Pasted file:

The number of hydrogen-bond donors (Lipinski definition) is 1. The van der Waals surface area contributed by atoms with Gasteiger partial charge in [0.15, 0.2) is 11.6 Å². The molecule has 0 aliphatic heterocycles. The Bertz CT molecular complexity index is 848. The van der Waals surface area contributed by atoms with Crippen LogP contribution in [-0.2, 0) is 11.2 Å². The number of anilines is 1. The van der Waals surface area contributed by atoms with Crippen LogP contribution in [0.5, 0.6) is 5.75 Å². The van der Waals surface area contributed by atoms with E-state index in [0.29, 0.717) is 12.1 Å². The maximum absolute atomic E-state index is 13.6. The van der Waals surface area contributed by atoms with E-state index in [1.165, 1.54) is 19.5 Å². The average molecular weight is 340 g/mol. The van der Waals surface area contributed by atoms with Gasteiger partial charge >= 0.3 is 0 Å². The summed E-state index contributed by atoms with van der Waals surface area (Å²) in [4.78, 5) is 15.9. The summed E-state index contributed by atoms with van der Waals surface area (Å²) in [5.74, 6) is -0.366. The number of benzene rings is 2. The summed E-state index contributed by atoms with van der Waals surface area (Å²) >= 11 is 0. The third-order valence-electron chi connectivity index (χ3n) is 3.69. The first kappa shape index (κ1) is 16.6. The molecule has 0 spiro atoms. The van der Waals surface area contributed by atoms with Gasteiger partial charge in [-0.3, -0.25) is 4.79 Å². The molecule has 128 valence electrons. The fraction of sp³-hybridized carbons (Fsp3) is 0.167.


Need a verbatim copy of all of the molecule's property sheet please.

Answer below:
The number of hydrogen-bond donors (Lipinski definition) is 1. The van der Waals surface area contributed by atoms with Gasteiger partial charge in [0.15, 0.2) is 11.6 Å². The molecule has 0 aliphatic heterocycles. The Bertz CT molecular complexity index is 848. The van der Waals surface area contributed by atoms with Crippen LogP contribution in [-0.2, 0) is 11.2 Å². The number of anilines is 1. The van der Waals surface area contributed by atoms with Crippen LogP contribution in [0.5, 0.6) is 5.75 Å². The van der Waals surface area contributed by atoms with E-state index in [0.29, 0.717) is 12.1 Å². The maximum absolute atomic E-state index is 13.6. The van der Waals surface area contributed by atoms with E-state index in [1.165, 1.54) is 19.5 Å². The average molecular weight is 340 g/mol. The van der Waals surface area contributed by atoms with Gasteiger partial charge >= 0.3 is 0 Å². The summed E-state index contributed by atoms with van der Waals surface area (Å²) in [4.78, 5) is 15.9. The summed E-state index contributed by atoms with van der Waals surface area (Å²) in [5.74, 6) is -0.366. The number of benzene rings is 2. The summed E-state index contributed by atoms with van der Waals surface area (Å²) >= 11 is 0. The third-order valence-electron chi connectivity index (χ3n) is 3.69. The first kappa shape index (κ1) is 16.6. The molecule has 0 spiro atoms. The van der Waals surface area contributed by atoms with Gasteiger partial charge in [-0.3, -0.25) is 4.79 Å². The molecule has 128 valence electrons. The fraction of sp³-hybridized carbons (Fsp3) is 0.167.